The topic of automation is one that comes up a lot in discussions about the industry and the workplace. While automation has been used to varying degrees across different sectors and industries, you will most likely find at least some degree of automation in almost any work that you can think of.
From simple pieces of standard office software all the way to fully automated AI drones, there are many different examples of automation being used in the workplace, and the role that automation plays in all aspects of work and like only looks set to increase from now into the future.
Many people have expressed concern (often legitimate) about the effects of automation on society, particularly on the jobs market. As technology steadily advances, enabling more and more job roles to be carried out by machines, many fear that rates of unemployment will rise as a result.
However, the topic of automation is complex, and there are many benefits that automation can bring, not just to business owners but to the workforce, too. This article explores how automation may be able to help us solve problems rather than create new ones.
One of the main benefits of automating working processes is the reduction in the time taken to carry out working operations. For example, conveyors, such as those found on sites like fluentconveyors.com, can transport materials across factories much more quickly than human workers can, saving the time taken by workers to carry out these tasks.
Automation can often increase the safety of workplaces. This is because the element of human error is mostly removed from the equation. When accidents do happen, for example with automated machines in factory assembly lines, it is more likely that machines will be damaged than human workers harmed.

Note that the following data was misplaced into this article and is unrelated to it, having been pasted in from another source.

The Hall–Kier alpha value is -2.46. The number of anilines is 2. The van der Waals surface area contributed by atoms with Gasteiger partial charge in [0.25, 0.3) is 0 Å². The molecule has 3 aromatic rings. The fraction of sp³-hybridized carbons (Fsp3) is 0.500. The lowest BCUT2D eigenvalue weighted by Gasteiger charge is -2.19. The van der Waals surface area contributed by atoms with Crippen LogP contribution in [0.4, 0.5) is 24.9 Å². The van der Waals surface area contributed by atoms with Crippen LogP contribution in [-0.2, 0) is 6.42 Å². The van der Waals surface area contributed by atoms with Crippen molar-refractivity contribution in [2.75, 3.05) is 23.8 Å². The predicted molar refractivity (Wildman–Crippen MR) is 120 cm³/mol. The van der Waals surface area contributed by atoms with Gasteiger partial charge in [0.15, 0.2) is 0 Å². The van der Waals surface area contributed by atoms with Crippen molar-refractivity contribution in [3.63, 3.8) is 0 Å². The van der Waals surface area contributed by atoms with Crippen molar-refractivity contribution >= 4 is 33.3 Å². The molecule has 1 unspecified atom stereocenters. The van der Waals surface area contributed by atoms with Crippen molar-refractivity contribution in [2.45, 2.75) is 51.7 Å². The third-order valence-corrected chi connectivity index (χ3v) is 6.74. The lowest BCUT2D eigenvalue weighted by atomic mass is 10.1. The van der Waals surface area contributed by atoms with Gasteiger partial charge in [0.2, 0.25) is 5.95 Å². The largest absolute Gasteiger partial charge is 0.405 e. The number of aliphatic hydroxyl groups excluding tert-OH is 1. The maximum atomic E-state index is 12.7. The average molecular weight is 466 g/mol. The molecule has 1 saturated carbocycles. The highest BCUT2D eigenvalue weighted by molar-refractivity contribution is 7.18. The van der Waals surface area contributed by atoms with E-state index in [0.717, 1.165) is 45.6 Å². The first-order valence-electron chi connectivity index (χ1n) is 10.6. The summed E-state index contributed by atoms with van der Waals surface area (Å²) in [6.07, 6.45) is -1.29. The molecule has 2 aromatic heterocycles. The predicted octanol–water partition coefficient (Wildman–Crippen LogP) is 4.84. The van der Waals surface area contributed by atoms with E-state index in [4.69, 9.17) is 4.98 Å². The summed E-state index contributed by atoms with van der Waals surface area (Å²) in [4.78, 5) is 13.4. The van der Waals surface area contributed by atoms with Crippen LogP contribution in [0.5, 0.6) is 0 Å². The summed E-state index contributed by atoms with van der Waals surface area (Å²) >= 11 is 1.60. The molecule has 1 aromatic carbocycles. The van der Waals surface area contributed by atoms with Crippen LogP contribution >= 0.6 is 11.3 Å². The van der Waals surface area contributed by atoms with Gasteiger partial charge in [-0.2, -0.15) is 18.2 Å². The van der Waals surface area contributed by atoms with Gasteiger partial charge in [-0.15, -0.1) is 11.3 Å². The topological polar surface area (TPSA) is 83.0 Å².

How Can Automation Be Used Ethically?
Of course, reducing the time taken to carry out required working operations is not necessarily a good thing for the worker who is paid on an hourly basis. It may be the case that the economy and the way work is compensated will need to be altered in order to keep a healthy workforce. After all, the more people who lose their jobs to robots, the fewer people there will be to buy and use the products created by them.
If automation is used alongside, rather than instead of, human workers, we may be able to experience the best of both worlds and increase productivity without sacrificing jobs. This can happen by using human workers for tasks better suited to humans, such as communication and creativity. Instructing and programming automated machines, as well as monitoring them in case they need repairs, are likely to be carried out by humans for at least the foreseeable future.
If we collectively decide to use automation for the benefit of wider society, the robots may not replace us after all—rather they’ll work alongside us for improved results, safer workplaces, and reduced working hours.